The entire time Emily was in grad school, we talked about the future. We created an entire plan about opening a treatment center together someday. We had so many plans for it that I’ll eventually share in another post, but the general idea was we wanted a place specifically geared towards helping people between 25-40 (maybe a bit more expanded) who lived with an eating disorder. However, we didn’t want to be like most of the facilities we knew: we wanted to treat all bodies, offer a safe space for all people, and provide trauma-informed care.

We knew this would take time and money, but I know the idea of helping others motivated Emily. She was so determined to finish grad school (which she did) and take her licensing exam (which she missed doing by less than a week).

Every time we discussed it, she lit up. I even asked her on several occasions if she ever regretted choosing me over going into ministry, and she said no. She always claimed that she could help people just as much (if not more).

So, I held onto that idea of us opening a treatment center together one day. In fact, I still held onto that idea, even after her death.

Because of Emily, I had big dreams of helping others. And because I want her legacy to live on, I might still do that… Although it will be strange to do so without my better half.

Because We Went To The Movies

The emotions have been all over the place this weekend. One minute I’m participating fully in the present moment, completely engaged and feeling content with life. Then, out of nowhere, the heartache and longing hit me out of nowhere and I feel my eyes fill with tears. Or, without any obvious trigger, my mind begins to race, my stomach churns, and my chest feels like a car is resting on top of it. Then everything settles for a moment… only for the madness to start all over again.

I was fully riding that roller coaster last night as the kids and I drove home from dinner with some friends. At one point, I was singing along to the music with the kids, and then I saw Burger Republic out the window, and I fell apart.

An Unforgettable Movie Night

If you weren’t aware of this already, Emily and I share a love of all things psychology related. We always went to that section in McKay’s, we frequently pulled our DSMs during discussions over what mental health condition we thought a TV show character had, and the majority of the memes, links, and videos we shared with each other were somehow mental health related.

Anyway, given that information, it should be no surprise that I wanted to go see Words on Bathroom Walls when it came out in August of 2020. It also shouldn’t surprise you that I asked Emily to go with me and she said yes without hesitation.

For your reference, the film is about a high schooler who is diagnosed with schizophrenia and has a hard time talking about it and coping. There’s also a love interest and other sappy things. So, the perfect movie for girls who enjoy tearing apart films that get mental health conditions like this wrong.

Back to the story…

We planned to start the night with dinner at Red Robin, but they had over an hour wait. So, we ran down the road to Burger Republic. We ordered, enjoyed our food, and talked. Unfortunately, we left pretty much immediately after we saw a mouse run through the restaurant, which meant we still had time to kill before the movie and we both didn’t get to finish our boozy shakes.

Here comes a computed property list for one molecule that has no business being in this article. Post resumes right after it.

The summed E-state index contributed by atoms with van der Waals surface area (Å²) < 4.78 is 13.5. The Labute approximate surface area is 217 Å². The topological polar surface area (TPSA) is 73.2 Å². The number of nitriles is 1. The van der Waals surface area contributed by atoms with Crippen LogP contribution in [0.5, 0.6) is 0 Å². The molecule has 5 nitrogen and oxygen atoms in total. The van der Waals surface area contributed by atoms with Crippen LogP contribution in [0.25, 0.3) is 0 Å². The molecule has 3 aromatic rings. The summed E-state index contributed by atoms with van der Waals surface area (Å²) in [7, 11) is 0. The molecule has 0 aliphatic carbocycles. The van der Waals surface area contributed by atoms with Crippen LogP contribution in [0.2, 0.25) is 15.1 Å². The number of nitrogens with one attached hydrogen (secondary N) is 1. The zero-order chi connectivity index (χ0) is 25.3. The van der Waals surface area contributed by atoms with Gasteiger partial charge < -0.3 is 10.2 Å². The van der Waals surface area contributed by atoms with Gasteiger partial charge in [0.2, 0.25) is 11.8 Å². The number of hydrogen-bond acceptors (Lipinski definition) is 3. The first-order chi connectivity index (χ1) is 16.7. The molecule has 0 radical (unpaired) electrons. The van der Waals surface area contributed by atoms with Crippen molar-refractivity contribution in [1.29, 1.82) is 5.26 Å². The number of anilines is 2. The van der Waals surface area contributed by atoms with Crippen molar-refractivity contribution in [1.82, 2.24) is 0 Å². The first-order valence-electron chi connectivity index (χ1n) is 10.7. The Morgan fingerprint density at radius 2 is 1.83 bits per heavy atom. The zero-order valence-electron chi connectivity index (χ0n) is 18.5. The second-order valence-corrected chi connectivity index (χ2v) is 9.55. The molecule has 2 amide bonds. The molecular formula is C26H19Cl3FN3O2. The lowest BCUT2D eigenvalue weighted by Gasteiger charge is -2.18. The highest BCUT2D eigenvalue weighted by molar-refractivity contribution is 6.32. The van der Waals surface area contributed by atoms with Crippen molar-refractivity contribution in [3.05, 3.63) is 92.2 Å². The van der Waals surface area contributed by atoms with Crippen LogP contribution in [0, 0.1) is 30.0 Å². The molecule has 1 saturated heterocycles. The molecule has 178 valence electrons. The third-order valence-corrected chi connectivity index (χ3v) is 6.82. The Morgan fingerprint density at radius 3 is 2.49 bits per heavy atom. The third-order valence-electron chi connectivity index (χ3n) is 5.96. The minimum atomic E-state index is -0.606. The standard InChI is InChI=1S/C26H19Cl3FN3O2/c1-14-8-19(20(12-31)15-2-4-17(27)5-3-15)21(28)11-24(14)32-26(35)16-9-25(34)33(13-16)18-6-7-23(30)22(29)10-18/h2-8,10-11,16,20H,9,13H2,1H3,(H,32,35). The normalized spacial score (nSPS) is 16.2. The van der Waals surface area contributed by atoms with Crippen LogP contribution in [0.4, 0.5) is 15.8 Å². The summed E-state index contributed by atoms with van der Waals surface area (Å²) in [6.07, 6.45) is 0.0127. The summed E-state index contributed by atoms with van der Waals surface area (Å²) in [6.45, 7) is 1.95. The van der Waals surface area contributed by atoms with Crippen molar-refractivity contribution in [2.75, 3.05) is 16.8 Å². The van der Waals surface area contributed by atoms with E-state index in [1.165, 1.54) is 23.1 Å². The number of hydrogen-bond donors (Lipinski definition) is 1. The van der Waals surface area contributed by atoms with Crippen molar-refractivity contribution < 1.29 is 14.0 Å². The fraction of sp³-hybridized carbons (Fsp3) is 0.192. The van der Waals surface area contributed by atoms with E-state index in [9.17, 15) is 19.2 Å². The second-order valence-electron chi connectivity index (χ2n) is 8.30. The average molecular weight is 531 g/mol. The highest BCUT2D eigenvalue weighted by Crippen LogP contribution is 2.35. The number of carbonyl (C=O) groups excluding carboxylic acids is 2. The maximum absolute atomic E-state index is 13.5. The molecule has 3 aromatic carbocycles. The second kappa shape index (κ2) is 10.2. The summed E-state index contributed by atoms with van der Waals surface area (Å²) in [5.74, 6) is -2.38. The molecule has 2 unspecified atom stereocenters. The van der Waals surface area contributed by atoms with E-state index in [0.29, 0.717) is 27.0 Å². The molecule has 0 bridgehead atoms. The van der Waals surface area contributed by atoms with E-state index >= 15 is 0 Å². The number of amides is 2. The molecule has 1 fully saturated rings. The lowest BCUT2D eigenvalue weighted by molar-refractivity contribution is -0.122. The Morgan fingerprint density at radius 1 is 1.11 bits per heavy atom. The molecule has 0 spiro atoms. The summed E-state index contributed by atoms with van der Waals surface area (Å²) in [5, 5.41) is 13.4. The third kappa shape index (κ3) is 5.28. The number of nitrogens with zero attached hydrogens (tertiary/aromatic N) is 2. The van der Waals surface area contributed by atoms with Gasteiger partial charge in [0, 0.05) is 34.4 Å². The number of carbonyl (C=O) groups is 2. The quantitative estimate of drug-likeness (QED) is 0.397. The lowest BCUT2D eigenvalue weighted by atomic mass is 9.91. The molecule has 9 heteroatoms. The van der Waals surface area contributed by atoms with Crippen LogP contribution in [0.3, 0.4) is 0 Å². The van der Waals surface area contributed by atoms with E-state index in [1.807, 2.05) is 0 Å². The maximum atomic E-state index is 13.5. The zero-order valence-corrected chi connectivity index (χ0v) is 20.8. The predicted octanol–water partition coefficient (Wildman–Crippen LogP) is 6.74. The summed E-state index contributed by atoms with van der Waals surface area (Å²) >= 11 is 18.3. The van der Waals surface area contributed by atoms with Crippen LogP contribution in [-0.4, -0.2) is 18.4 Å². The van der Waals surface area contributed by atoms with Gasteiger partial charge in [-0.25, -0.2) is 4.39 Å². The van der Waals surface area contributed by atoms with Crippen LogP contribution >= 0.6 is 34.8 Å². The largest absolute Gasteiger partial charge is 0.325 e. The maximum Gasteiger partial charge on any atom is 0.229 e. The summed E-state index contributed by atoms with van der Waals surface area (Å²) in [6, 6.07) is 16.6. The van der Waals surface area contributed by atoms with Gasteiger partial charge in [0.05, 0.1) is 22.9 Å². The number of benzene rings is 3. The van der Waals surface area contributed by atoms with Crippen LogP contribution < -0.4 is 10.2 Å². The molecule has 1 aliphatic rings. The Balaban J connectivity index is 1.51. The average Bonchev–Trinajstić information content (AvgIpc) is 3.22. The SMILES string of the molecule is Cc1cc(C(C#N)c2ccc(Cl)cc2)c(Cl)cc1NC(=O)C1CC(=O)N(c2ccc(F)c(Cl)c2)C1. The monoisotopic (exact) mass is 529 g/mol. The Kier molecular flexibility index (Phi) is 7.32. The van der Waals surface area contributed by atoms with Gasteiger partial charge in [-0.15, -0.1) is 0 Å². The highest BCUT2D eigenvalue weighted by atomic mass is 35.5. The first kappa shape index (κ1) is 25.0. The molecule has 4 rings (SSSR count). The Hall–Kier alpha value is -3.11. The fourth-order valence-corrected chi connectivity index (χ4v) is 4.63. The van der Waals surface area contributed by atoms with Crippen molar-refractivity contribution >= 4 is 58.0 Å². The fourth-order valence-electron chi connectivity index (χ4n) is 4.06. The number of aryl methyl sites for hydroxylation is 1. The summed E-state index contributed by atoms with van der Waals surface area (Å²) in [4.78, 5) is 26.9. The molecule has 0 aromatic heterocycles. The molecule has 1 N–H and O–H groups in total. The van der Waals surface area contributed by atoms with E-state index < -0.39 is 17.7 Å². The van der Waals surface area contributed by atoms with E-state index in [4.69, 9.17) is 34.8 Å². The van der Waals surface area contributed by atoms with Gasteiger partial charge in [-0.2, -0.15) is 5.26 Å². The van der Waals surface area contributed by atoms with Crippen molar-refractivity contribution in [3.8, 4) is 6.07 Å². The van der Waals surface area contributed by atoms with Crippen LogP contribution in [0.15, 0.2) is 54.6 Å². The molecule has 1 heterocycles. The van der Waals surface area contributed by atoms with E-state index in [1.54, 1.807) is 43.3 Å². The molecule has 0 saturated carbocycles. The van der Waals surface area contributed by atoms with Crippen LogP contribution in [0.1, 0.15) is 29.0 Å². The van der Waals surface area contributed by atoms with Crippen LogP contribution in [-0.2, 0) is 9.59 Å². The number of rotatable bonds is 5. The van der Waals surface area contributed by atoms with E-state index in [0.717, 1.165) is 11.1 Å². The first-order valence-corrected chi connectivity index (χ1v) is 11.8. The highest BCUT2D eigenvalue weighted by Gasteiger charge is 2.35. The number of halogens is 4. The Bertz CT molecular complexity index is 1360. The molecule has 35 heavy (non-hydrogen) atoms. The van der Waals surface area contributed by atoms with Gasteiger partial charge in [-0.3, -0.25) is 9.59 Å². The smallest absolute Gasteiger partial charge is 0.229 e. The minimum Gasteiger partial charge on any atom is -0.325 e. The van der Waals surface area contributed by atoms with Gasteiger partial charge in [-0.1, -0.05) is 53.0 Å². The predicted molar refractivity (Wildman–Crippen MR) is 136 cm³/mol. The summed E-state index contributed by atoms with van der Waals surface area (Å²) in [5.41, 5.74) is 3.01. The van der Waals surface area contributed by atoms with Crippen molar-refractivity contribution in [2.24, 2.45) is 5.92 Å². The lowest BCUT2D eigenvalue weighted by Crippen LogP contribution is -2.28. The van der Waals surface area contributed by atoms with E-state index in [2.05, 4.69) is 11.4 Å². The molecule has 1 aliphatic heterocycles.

I can’t remember which one of us thought of it, but we decided to go to the liquor store and get some nips that we could sneak into the movie theater and add to our fountain drinks. We wandered around the liquor store for a bit, then bought what we came in for and headed to the movie.

The movie ended up being much better than I expected, and the company was obviously even better. I think her chillness with our rebellious move of taking the booze into the theater caught me off guard since she usually seemed to panic over anything that might get her in trouble, but it also made me see what a badass she really was, which made me fall for her even more. I felt like I was in high school or actually getting an authentic college experience (music majors who are working to pay for school don’t have time to be a “college kid”). It was so much fun. Emily was so much fun.

Movie For One

Since Emily died, I’ve seen a couple movies advertised that I wouldn’t have minded seeing. But every time I contemplated going to the theater alone, all I could think about was that magical movie night. Although I know I could sneak alcohol in (I’ve gotten good at that lately), I don’t know if I could make it through an entire movie by myself without wishing for my Emily.

Thanks to Emily, I have so many incredible stories like this one. And because of her, I relearned what it’s like to have fun, laugh, and enjoy life.

Yet, without her, I can’t seem to find the joy in life. I can laugh for a moment, smile through a two-hour ballet, or have fun with my friends for an evening. But eventually, it all comes back — the heartbreak, the overwhelming sadness, the anxiety and despair. It all engulfs me until I can’t feel anything else. Maybe soon I’ll learn how to breathe without her. But for now, I’m going to try my best to turn the tears into stories of the happy memories that came before.

Because I Have Regrets

One of my favorite things about Emily was her snarky comments. She lived for them, and they always made me laugh. One of her favorite choice phrases was, “Play stupid games, win stupid prizes.” She uses that one quite a bit, and no matter how many times she said it, I still chuckled.

Unfortunately, I lived out that exact comment this morning. I knew when I first popped the top at lunch time that I’d regret it later, but at the time I didn’t care. My whole existence is about damage control and pain management right now, and I’ve decided time and time again that the short-term relief is worth the aftermath.

As I climbed out of bed and got the kids ready for school, I could just hear Emily my ear with her snarky comments and “I told you so” responses. However, I also know she would have been there beside me, caring for my broken body if she could have been.